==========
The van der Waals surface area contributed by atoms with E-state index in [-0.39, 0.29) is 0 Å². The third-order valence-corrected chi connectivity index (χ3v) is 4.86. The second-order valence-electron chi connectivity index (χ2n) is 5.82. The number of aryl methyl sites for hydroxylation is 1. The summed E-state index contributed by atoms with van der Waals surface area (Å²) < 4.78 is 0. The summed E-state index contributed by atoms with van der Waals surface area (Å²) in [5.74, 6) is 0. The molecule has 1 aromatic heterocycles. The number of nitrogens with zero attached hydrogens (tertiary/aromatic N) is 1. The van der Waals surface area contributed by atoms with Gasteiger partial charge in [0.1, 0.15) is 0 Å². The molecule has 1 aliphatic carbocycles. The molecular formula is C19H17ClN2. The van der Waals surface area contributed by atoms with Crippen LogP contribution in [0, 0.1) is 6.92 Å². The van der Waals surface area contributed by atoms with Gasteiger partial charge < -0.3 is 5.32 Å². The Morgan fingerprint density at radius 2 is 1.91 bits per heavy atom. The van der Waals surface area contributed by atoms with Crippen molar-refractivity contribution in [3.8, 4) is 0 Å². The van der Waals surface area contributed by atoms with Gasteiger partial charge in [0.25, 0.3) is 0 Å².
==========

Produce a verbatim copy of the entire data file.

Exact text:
The van der Waals surface area contributed by atoms with E-state index in [-0.39, 0.29) is 0 Å². The third-order valence-corrected chi connectivity index (χ3v) is 4.86. The second-order valence-electron chi connectivity index (χ2n) is 5.82. The number of aryl methyl sites for hydroxylation is 1. The summed E-state index contributed by atoms with van der Waals surface area (Å²) < 4.78 is 0. The summed E-state index contributed by atoms with van der Waals surface area (Å²) in [5.74, 6) is 0. The molecule has 1 aromatic heterocycles. The number of nitrogens with zero attached hydrogens (tertiary/aromatic N) is 1. The van der Waals surface area contributed by atoms with Gasteiger partial charge in [0.1, 0.15) is 0 Å². The molecule has 1 aliphatic carbocycles. The molecular formula is C19H17ClN2. The van der Waals surface area contributed by atoms with Crippen LogP contribution in [0, 0.1) is 6.92 Å². The van der Waals surface area contributed by atoms with Gasteiger partial charge < -0.3 is 5.32 Å². The Morgan fingerprint density at radius 2 is 1.91 bits per heavy atom. The van der Waals surface area contributed by atoms with Crippen molar-refractivity contribution in [3.8, 4) is 0 Å². The van der Waals surface area contributed by atoms with Gasteiger partial charge in [0.25, 0.3) is 0 Å².